I hope you will join me as we begin another year of grand rounds on Tuesday, September 7th at noon in the auditorium at 55 Park Street. We will continue our weekly schedule and plan to have two speakers present during each rounds. The schedule begins on Tuesday with presentations by Marcus Bosenberg and Peter Peduzzi. We will hear from Howard Hochster and Ellen Matloff the following week on September 14th. A full schedule can be found on the Yale Cancer Center calendar.
I am pleased to announce that we have an active search committee in place for the Chief of Medical Oncology position at Yale Cancer Center. As you know, Ed Chu left Yale Cancer Center on September 1st to assume an exciting new position at the University of Pittsburgh. I wish him the best as he continues his career as Deputy Director and Chief of Medical Oncology at the University of Pittsburgh Cancer Center. During the transition, I will serve as Interim Chief of Medical Oncology. Please contact me with any questions or concerns that you may have during this transition time.
Cancer Student Interest Group
Yale School of Medicine students recently formed an interest group to learn more about careers in cancer research and care. To support their efforts, Yale Cancer Center faculty members will be asked to meet with the students during their regular meetings. Please support their efforts and share your expertise and experiences with them.
Lung Cancer Patients Receiving Palliative Care had Improved Quality of Life, Extended Survival
The recent study in the August 19 issue of the
New England Journal of Medicine
highlights the benefits and need for palliative care programs for cancer patients. At Yale Cancer Center and Smilow Cancer Hospital at Yale-New Haven, we are planning a dramatic enhancement of our palliative care service under the direction of Dr. Lawrence Solomon. Based on research done at Massachusetts General Hospital Cancer Center, the NEJM article notes that integrating palliative care early in the treatment of patients with advanced lung cancer not only improved their mood and quality of life, it also extended their lives.
Learn More >>
To refer a patient to the Smilow Cancer Hospital Palliative Care Service, please call (203) 737-4353.
Research in the News
Making Team Science Work: Advice From a Team
The Yale SPORE in Skin Cancer
A long-term commitment and an ego-free workplace allows the Yale Melanoma Research Group to excel.
A feature article from the Clinical and Translational Science Network from the journal
Read the Full Article >>
Cellular Toolkit for DNA Repair Found by Yale Researchers
Yale researchers have identified key mechanisms used to repair breaks in DNA strands, a fundamental question in biology with implications for cancer research. Chromosomes are constantly under assault from environmental threats such as radiation and, as a consequence, suffer breaks in strands of DNA. If left unrepaired, these DNA breaks can lead to the development of cancer. The process of break repair is so complex it has baffled scientists for decades.
In a paper published in the September 2 issue of the journal Nature, the Yale team led by Patrick Sung, Chair of the Department of Molecular Biophysics and Biochemistry and member of the Yale Cancer Center Radiobiology and Radiotherapy Research Program, and collaborators at the Baylor School of Medicine identified 10 proteins crucial to the process and outlined how those proteins interact to initiate the repair of the breaks.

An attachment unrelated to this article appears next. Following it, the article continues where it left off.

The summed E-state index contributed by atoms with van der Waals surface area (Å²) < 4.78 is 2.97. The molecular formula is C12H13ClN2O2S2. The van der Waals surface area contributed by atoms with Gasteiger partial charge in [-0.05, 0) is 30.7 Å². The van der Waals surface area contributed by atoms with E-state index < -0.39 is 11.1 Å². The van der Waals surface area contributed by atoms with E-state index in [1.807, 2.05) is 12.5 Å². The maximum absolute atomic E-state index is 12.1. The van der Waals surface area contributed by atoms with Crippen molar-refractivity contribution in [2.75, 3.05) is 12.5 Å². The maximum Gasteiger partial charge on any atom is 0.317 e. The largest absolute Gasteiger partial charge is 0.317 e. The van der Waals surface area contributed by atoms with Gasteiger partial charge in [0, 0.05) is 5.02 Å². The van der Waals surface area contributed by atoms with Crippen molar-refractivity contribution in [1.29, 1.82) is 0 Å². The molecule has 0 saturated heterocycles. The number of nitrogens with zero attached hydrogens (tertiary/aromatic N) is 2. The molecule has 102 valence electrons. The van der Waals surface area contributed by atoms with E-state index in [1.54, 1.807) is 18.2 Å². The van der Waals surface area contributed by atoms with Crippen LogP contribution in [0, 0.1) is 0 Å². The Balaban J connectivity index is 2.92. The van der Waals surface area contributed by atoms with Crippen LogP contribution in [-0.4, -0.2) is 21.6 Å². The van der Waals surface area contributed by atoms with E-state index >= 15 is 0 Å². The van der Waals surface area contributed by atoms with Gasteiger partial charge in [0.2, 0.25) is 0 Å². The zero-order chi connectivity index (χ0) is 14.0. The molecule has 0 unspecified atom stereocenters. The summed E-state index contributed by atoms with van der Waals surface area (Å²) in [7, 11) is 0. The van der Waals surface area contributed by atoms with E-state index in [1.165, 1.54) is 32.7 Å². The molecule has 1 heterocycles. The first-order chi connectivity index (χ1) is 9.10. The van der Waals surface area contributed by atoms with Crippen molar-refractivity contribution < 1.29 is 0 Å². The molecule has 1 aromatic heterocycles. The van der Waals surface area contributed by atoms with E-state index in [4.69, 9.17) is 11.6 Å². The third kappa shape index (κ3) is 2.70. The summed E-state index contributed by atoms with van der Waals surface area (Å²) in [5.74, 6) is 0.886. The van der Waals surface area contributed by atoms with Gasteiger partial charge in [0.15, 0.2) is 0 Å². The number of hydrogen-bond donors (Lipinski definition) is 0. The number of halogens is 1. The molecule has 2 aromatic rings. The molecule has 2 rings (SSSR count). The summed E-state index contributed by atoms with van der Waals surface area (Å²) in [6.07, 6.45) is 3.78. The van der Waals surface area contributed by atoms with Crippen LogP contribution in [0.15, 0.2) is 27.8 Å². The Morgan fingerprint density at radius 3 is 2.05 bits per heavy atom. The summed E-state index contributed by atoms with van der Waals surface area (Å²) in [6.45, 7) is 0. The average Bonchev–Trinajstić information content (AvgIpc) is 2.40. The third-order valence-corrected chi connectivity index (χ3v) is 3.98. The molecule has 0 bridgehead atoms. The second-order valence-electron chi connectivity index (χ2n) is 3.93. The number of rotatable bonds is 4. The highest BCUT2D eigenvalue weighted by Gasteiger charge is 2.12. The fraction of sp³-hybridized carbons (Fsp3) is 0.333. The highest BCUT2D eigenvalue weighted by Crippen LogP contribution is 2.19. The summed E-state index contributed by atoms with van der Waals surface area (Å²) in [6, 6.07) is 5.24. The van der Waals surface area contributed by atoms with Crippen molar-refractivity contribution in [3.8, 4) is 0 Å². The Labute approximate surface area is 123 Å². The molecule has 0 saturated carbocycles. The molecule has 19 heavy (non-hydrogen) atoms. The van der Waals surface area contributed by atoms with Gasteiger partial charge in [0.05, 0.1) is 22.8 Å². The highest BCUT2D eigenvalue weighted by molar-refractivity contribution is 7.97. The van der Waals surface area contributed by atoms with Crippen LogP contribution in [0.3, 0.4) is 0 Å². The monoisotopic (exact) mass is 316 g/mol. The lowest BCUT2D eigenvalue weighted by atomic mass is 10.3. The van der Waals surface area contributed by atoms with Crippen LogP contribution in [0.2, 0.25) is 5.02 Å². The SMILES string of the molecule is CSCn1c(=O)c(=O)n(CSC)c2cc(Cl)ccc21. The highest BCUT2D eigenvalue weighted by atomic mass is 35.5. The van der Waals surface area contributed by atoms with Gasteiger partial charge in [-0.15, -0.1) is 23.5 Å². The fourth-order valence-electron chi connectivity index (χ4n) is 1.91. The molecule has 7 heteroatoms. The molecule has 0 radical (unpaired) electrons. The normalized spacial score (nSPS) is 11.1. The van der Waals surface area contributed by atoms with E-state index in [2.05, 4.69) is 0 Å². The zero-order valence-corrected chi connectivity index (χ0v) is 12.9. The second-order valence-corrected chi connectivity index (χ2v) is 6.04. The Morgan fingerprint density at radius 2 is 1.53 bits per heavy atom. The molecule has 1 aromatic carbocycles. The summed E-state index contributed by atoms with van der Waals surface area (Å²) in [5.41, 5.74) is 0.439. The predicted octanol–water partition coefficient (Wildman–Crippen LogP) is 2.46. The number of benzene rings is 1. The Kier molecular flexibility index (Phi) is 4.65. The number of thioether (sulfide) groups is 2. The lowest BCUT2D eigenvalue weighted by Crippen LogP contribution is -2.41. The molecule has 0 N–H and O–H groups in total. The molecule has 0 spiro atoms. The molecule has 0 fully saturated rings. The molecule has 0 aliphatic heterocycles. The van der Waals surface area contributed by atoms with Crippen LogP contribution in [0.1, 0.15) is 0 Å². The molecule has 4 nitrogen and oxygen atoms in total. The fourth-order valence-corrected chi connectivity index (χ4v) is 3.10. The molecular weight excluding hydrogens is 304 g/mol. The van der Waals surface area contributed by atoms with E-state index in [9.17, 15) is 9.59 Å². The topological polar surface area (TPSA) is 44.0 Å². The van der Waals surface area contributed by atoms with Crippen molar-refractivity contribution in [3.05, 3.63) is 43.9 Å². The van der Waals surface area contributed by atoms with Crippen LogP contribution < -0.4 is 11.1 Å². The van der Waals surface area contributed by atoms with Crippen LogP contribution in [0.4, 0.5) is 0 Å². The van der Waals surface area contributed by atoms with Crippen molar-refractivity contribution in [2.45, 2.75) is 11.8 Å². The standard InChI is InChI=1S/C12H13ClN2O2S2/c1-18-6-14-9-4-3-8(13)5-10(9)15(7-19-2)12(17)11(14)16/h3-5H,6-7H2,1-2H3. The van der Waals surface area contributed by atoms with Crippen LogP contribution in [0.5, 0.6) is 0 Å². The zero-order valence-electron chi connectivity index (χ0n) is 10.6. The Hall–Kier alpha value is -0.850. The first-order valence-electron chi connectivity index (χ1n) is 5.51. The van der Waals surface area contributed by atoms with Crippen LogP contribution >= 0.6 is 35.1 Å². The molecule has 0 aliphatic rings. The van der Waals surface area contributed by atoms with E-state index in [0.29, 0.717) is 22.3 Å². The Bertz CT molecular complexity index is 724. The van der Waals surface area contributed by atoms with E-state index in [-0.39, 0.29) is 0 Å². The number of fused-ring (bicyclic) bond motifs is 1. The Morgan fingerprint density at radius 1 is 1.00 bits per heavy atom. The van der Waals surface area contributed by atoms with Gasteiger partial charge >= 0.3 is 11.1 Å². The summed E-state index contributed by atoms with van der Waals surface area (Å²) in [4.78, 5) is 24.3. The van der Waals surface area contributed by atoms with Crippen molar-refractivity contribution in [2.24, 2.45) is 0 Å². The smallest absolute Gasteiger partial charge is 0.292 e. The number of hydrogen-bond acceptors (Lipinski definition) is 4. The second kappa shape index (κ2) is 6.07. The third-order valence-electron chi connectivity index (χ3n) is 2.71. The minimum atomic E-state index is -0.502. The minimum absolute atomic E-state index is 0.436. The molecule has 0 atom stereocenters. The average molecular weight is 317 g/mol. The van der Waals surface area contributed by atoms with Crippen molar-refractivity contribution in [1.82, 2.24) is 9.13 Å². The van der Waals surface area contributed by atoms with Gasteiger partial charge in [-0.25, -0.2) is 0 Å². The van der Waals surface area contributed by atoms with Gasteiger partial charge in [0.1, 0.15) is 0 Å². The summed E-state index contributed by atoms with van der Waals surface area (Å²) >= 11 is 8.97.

The Hartwell Foundation 2010 Individual Biomedical Research Award
For early-stage, innovative, and cutting-edge biomedical research that has not yet qualified for significant funding from outside sources and that should benefit children, particularly in the U.S.
Investigators whose prior research may not have focused on benefiting children, but who now propose a relevant project benefiting children, are also encouraged to apply.
For individuals with a full-time appointment who hold U.S. citizenship or permanent resident status.
The grant supports creative and cutting edge ideas and approaches, including those successful in other areas of cancer that have justifiable promise for pancreatic cancer. The grants program is designed to help incubate innovative research projects, grow the number of researchers directly working on pancreatic cancer, nurture collaborations across disciplines and institutions, and expedite scientific progress for patient benefit. In addition to receiving financial support for their research, grantees participate in a mentorship program that connects them with leading scientists in the field.
The Hope Funds for Cancer Research is pleased to announce a request for research proposals for postdoctoral fellows working in oncology. These 2-3 year fellowships will be awarded to postdoctoral scientists commencing in 2011.
Fellowships will be awarded to scientists who propose to work on
highly innovative research projects that challenge the traditional paradigms
of understanding the causes, mechanisms, progression, disease markers or risk factors of the most difficult-to-treat cancers, including pancreatic, lung, liver, sarcomas, esophageal, brain, gastric and ovarian cancers.
Application Deadline: September 17, 2010 at 5:00 PM